Donor action to defend cross‑border philanthropy

James Savage

Human rights defenders and other social change activists are seeing their access to foreign funding seriously affected by the growing threat to cross-border philanthropy that is a key feature of the closing down of civic space worldwide. They are looking for greater flexibility from foundations to enable them to cope with the onslaught of restrictions and threats they face, through more unrestricted funds that can support core functions, staff salaries and wellbeing; multi‑year grants; fewer burdensome reporting requirements; and for some, a stronger risk appetite from their backers.

However, while creative and flexible granting is an important part of the response, it is insufficient to address this seismic problem that donors, CSOs and, most importantly, activists face. In the Alliance September 2015 special feature, Adam Pickering and Douglas Rutzen called on the philanthropic community to engage in advocacy and funding initiatives that could help confront the tidal wave of restrictions faced by foundations and their grantees.

Here are some practical steps funders might take:

1 Get briefed up, and get involved. Join the donor working groups created under the auspices of Ariadne and the International Human Rights Funders Group on ‘Enabling Cross-Border Philanthropy’ (contact Jo Andrews: and ‘International Grants Operations’ (contact Christen Dobson: These are confidential spaces for philanthropists to exchange experiences, ideas, and seek or offer advice on the issues and response strategies.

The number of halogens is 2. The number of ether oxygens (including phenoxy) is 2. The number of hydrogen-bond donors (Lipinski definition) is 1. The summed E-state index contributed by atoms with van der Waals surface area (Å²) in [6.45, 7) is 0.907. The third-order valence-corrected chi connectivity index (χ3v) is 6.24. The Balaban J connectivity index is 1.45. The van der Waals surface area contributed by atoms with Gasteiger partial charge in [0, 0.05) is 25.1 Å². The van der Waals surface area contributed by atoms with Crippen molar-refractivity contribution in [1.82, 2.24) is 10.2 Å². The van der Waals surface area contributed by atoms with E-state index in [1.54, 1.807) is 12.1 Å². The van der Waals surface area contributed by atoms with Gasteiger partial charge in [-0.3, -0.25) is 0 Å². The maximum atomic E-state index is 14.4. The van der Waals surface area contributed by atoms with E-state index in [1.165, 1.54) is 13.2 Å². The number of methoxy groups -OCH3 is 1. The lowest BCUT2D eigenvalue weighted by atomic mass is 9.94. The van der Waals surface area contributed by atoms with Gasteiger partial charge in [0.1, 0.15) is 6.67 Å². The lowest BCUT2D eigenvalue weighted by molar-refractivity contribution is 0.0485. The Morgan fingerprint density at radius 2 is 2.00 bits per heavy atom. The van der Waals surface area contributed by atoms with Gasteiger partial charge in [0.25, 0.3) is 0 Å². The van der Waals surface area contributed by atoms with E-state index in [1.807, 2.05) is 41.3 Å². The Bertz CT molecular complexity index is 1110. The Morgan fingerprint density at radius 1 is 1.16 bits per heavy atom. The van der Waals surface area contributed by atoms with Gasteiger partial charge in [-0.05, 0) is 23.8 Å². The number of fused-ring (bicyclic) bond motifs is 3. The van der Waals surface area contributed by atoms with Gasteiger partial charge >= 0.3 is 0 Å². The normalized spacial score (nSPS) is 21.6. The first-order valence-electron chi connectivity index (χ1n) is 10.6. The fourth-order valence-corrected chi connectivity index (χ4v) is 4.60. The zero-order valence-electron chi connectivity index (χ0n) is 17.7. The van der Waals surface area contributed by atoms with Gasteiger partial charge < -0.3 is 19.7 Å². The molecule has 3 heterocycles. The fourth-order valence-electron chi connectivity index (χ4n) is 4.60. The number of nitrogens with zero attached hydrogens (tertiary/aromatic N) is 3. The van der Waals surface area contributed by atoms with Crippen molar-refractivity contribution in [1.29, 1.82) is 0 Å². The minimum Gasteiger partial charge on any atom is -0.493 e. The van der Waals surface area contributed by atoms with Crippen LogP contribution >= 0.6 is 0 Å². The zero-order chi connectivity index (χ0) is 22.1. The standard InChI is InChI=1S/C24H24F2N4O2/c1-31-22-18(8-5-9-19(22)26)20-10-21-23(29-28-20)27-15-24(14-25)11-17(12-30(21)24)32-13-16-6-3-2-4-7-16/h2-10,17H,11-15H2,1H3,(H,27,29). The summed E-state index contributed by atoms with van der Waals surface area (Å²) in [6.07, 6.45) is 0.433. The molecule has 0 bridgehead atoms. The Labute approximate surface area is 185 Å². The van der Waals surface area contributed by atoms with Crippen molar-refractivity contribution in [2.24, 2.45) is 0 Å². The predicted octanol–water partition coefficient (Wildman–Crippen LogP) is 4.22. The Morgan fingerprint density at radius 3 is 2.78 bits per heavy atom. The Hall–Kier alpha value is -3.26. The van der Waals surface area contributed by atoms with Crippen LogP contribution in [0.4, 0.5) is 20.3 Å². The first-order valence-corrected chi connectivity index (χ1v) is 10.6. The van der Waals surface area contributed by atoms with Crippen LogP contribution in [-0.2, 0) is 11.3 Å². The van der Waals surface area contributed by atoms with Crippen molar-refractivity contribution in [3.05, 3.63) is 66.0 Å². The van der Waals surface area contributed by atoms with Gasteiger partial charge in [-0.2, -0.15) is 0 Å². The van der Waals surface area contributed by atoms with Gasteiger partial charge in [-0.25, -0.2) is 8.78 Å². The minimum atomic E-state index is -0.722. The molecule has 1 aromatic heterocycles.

2 Support local legal reform initiatives, coalitions/campaigns to negotiate over and stop restrictive laws, or strategic litigation for legal and constitutional challenges. Support model laws that give domestic force to activists’ freedom to access and use foreign funds.

3 Commission research into the value of civil society to inclusive, stable, and prosperous communities. Offer this as part of efforts to develop counter-narratives to the negative discourses and de-legitimisation of human rights and social change activists.

4 Seek and leverage support from influential voices in academia, business, the arts, media, and arms of government that aren’t hostile, giving them good evidence and clear asks for how they can contribute.

5 Collaborate in building unexpected alliances, for example, with businesses that have championed the cause of LGBTI (Lesbian, Gay, Bisexual, Transgender and Intersex) inclusion and rights activism.

6 Help document the human impact of laws and practices that restrict foreign funding – the consequences for those directly targeted and others who rely on them for day-to-day services and access to rights and justice – and use this to strengthen advocacy efforts.

7 Engage directly or indirectly in advocacy on the growing restrictions on the right to seek, receive and utilize resources, including from overseas, that are throwing up barriers to financial transfers and grantees’ access to financial services, fuelled in part by states’ implementation of Recommendation 8 of the Financial Action Task Force to counter terrorist financing and money laundering.

8 Strengthen grantees’ resilience and security – assist organizations to strengthen their governance, methods, legal compliance, quality of their data, psychosocial support and wellbeing, individual and institutional security management and protection measures.

James Savage, Human rights defenders programme manager, Amnesty International

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